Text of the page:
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E-cigarettes likely not healthier alternative to traditional cigarettes

Vinicius Garcia 200Rockville, Md. (August 15, 2023)—There is new evidence that bolsters a possible link between e-cigarette use and increased risk of stroke, according to researchers from the University of Colorado Boulder. Their study conducted in humans showed that circulating endothelial cell-derived microvesicles (tiny, bubble-like particles released into the bloodstream during inflammation) from e-cigarette users have adverse effects on key factors responsible for regulating brain blood flow. Changes in these factors contribute to the “promotion, development and progression” of ischemic stroke. These strokes are the most common type of stroke and are caused by a blockage cutting off the blood supply to the brain. The study is published in the Journal of Applied Physiology and has been chosen as an APSselect article for August.

The results of this study help us learn how e-cigarettes may affect the brain and contribute to the increased
risk of stroke.”
—Vinicius P. Garcia, PhD

E-cigarette use is associated with a higher occurrence of stroke at a younger age. In this study, researchers examined 27 healthy young adults ages 19–25. The cohort was subdivided into 10 nonsmokers, 10 e-cigarette users and seven tobacco cigarette smokers. Researchers zeroed in on the possible effects of endothelial cell-derived microvesicles isolated from e-cigarette users on central factors associated with the regulation of brain blood flow and increased susceptibility to stroke.

The mechanisms underlying e-cigarette-induced stroke remain unclear. Yet, interest in endothelial cell-derived microvesicles as a cause has intensified. Researchers suspect these microvesicles play a key role in stroke because their release into the bloodstream increases during e-cigarette use.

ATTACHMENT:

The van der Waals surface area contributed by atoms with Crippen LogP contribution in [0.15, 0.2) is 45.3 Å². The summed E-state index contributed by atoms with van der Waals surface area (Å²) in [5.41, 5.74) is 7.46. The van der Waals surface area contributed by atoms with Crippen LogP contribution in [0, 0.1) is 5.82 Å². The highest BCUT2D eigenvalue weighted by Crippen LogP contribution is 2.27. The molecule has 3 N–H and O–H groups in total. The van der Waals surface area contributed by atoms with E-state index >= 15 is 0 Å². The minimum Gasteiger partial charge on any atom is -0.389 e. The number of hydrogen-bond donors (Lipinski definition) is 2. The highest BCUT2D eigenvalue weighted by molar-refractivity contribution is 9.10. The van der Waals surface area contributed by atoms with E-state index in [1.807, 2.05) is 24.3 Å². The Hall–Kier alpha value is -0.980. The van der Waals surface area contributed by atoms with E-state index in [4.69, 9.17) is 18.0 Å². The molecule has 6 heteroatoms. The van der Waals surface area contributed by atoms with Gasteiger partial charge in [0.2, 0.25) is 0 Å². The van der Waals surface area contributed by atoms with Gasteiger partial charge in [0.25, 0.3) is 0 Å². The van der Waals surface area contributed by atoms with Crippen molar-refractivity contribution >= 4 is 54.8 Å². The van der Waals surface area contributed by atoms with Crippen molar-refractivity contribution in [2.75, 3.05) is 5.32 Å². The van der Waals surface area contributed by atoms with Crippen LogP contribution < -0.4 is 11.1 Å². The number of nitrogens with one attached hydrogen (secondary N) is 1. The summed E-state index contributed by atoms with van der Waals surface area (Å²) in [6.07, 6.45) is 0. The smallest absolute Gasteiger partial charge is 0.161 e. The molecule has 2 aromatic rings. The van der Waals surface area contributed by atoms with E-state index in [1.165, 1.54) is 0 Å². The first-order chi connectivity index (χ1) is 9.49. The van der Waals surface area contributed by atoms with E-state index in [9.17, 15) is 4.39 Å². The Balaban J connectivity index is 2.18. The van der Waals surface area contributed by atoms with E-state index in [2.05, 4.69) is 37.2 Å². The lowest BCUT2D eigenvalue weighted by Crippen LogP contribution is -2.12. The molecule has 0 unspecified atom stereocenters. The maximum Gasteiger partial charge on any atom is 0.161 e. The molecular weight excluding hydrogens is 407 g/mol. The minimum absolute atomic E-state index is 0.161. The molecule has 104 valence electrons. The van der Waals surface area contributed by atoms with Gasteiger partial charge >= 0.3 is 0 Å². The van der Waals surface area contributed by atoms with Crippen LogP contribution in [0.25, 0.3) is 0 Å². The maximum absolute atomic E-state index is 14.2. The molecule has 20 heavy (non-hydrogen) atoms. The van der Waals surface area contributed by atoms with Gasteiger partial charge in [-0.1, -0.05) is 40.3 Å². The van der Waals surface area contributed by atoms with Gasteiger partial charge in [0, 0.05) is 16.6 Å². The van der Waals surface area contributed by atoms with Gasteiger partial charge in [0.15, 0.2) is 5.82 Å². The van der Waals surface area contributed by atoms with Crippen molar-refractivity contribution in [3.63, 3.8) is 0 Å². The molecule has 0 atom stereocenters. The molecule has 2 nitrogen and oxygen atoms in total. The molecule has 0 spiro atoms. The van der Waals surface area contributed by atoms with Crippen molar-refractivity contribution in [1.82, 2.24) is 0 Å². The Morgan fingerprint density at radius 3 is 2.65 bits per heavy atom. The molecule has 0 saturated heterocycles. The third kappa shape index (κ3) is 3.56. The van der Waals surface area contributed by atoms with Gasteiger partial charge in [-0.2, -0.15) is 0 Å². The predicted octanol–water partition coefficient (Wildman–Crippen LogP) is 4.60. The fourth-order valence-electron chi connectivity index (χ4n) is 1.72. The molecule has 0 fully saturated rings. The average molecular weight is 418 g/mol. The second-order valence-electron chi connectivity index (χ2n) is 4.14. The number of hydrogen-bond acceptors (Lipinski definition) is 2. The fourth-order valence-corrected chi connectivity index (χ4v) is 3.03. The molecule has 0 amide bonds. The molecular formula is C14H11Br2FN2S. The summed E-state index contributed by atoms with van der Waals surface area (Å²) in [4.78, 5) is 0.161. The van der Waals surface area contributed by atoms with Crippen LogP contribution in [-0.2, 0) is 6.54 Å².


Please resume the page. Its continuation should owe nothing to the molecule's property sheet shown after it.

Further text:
“Studying the characteristics of circulating endothelial cell-derived microvesicles from e-cigarette users will help us learn more about how these products affect the brain and contribute to the risk of stroke,” said Vinicius P. Garcia, PhD, lead author of the study. “These results also lend support to the notion that e-cigarettes are not a healthier alternative to combustible tobacco cigarettes.”

Read the full article, “Endothelial-derived extracellular vesicles associated with electronic cigarette use impair cerebral microvascular cell function.” It is highlighted as one of this month’s “best of the best” as part of the American Physiological Society’s APSselect program. Read all of this month’s selected research articles.

NOTE TO JOURNALISTS: To schedule an interview with a member of the research team, please contact APS Media Relations or call 301.634.7314. Find more research highlights in our Newsroom.

Physiology is a broad area of scientific inquiry that focuses on how molecules, cells, tissues and organs function in health and disease. The American Physiological Society connects a global, multidisciplinary community of more than 10,000 biomedical scientists and educators as part of its mission to advance scientific discovery, understand life and improve health. The Society drives collaboration and spotlights scientific discoveries through its 16 scholarly journals and programming that support r

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